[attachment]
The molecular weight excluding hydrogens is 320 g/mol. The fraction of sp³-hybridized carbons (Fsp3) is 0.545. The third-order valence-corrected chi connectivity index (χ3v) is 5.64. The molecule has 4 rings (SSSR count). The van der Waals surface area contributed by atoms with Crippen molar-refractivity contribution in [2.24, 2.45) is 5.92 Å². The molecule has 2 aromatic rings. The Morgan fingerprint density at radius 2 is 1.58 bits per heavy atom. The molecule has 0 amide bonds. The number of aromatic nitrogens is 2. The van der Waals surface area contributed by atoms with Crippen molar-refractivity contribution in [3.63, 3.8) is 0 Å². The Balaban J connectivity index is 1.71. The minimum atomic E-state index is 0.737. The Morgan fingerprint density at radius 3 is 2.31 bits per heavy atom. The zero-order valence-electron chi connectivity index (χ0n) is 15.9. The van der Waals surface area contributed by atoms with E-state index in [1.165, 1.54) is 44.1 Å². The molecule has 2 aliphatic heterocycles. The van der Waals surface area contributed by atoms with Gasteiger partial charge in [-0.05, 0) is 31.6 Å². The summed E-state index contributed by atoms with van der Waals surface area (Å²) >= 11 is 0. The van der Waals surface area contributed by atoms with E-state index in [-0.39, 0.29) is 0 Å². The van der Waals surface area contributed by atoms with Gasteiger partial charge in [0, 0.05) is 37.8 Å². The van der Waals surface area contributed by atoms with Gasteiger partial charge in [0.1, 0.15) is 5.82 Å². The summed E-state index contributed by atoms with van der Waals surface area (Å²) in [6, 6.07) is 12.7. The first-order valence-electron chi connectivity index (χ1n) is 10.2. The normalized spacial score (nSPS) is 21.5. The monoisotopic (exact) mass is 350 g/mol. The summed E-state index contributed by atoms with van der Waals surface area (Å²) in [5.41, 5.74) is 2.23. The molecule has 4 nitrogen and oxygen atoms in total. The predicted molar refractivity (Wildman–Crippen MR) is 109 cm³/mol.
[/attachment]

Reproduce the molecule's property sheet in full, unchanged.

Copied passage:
The molecular weight excluding hydrogens is 320 g/mol. The fraction of sp³-hybridized carbons (Fsp3) is 0.545. The third-order valence-corrected chi connectivity index (χ3v) is 5.64. The molecule has 4 rings (SSSR count). The van der Waals surface area contributed by atoms with Crippen molar-refractivity contribution in [2.24, 2.45) is 5.92 Å². The molecule has 2 aromatic rings. The Morgan fingerprint density at radius 2 is 1.58 bits per heavy atom. The molecule has 0 amide bonds. The number of aromatic nitrogens is 2. The van der Waals surface area contributed by atoms with Crippen molar-refractivity contribution in [3.63, 3.8) is 0 Å². The Balaban J connectivity index is 1.71. The minimum atomic E-state index is 0.737. The Morgan fingerprint density at radius 3 is 2.31 bits per heavy atom. The zero-order valence-electron chi connectivity index (χ0n) is 15.9. The van der Waals surface area contributed by atoms with E-state index in [1.165, 1.54) is 44.1 Å². The molecule has 2 aliphatic heterocycles. The van der Waals surface area contributed by atoms with Gasteiger partial charge in [-0.05, 0) is 31.6 Å². The summed E-state index contributed by atoms with van der Waals surface area (Å²) >= 11 is 0. The van der Waals surface area contributed by atoms with E-state index in [-0.39, 0.29) is 0 Å². The van der Waals surface area contributed by atoms with Gasteiger partial charge in [0, 0.05) is 37.8 Å². The van der Waals surface area contributed by atoms with Gasteiger partial charge in [0.1, 0.15) is 5.82 Å². The summed E-state index contributed by atoms with van der Waals surface area (Å²) in [6, 6.07) is 12.7. The first-order valence-electron chi connectivity index (χ1n) is 10.2. The normalized spacial score (nSPS) is 21.5. The monoisotopic (exact) mass is 350 g/mol. The summed E-state index contributed by atoms with van der Waals surface area (Å²) in [5.41, 5.74) is 2.23. The molecule has 4 nitrogen and oxygen atoms in total. The predicted molar refractivity (Wildman–Crippen MR) is 109 cm³/mol.